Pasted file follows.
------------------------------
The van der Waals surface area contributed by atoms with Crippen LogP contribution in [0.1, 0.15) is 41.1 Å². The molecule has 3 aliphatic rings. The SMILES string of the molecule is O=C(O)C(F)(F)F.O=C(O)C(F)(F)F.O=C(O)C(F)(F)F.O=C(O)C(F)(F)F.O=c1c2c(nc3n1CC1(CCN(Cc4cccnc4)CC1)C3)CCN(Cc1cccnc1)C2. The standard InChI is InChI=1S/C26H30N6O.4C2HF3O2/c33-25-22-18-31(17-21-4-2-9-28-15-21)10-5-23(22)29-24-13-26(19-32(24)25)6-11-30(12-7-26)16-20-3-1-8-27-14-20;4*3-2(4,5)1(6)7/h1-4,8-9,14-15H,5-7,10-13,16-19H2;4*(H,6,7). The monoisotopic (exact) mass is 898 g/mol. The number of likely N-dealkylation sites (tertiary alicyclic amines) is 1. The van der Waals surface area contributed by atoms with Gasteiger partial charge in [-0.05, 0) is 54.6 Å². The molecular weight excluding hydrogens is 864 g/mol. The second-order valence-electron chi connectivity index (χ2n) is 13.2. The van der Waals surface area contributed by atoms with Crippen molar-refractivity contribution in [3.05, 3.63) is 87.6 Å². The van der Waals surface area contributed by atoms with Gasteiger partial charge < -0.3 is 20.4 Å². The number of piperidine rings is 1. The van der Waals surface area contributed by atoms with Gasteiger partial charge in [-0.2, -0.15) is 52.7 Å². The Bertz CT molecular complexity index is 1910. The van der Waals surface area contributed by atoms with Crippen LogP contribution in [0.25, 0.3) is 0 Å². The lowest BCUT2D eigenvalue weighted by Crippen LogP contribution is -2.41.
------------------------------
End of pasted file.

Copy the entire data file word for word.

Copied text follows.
The van der Waals surface area contributed by atoms with Crippen LogP contribution in [0.1, 0.15) is 41.1 Å². The molecule has 3 aliphatic rings. The SMILES string of the molecule is O=C(O)C(F)(F)F.O=C(O)C(F)(F)F.O=C(O)C(F)(F)F.O=C(O)C(F)(F)F.O=c1c2c(nc3n1CC1(CCN(Cc4cccnc4)CC1)C3)CCN(Cc1cccnc1)C2. The standard InChI is InChI=1S/C26H30N6O.4C2HF3O2/c33-25-22-18-31(17-21-4-2-9-28-15-21)10-5-23(22)29-24-13-26(19-32(24)25)6-11-30(12-7-26)16-20-3-1-8-27-14-20;4*3-2(4,5)1(6)7/h1-4,8-9,14-15H,5-7,10-13,16-19H2;4*(H,6,7). The monoisotopic (exact) mass is 898 g/mol. The number of likely N-dealkylation sites (tertiary alicyclic amines) is 1. The van der Waals surface area contributed by atoms with Gasteiger partial charge in [-0.05, 0) is 54.6 Å². The molecular weight excluding hydrogens is 864 g/mol. The second-order valence-electron chi connectivity index (χ2n) is 13.2. The van der Waals surface area contributed by atoms with Crippen molar-refractivity contribution in [3.05, 3.63) is 87.6 Å². The van der Waals surface area contributed by atoms with Gasteiger partial charge < -0.3 is 20.4 Å². The number of piperidine rings is 1. The van der Waals surface area contributed by atoms with Gasteiger partial charge in [-0.2, -0.15) is 52.7 Å². The Bertz CT molecular complexity index is 1910. The van der Waals surface area contributed by atoms with Crippen LogP contribution in [0.25, 0.3) is 0 Å². The lowest BCUT2D eigenvalue weighted by Crippen LogP contribution is -2.41.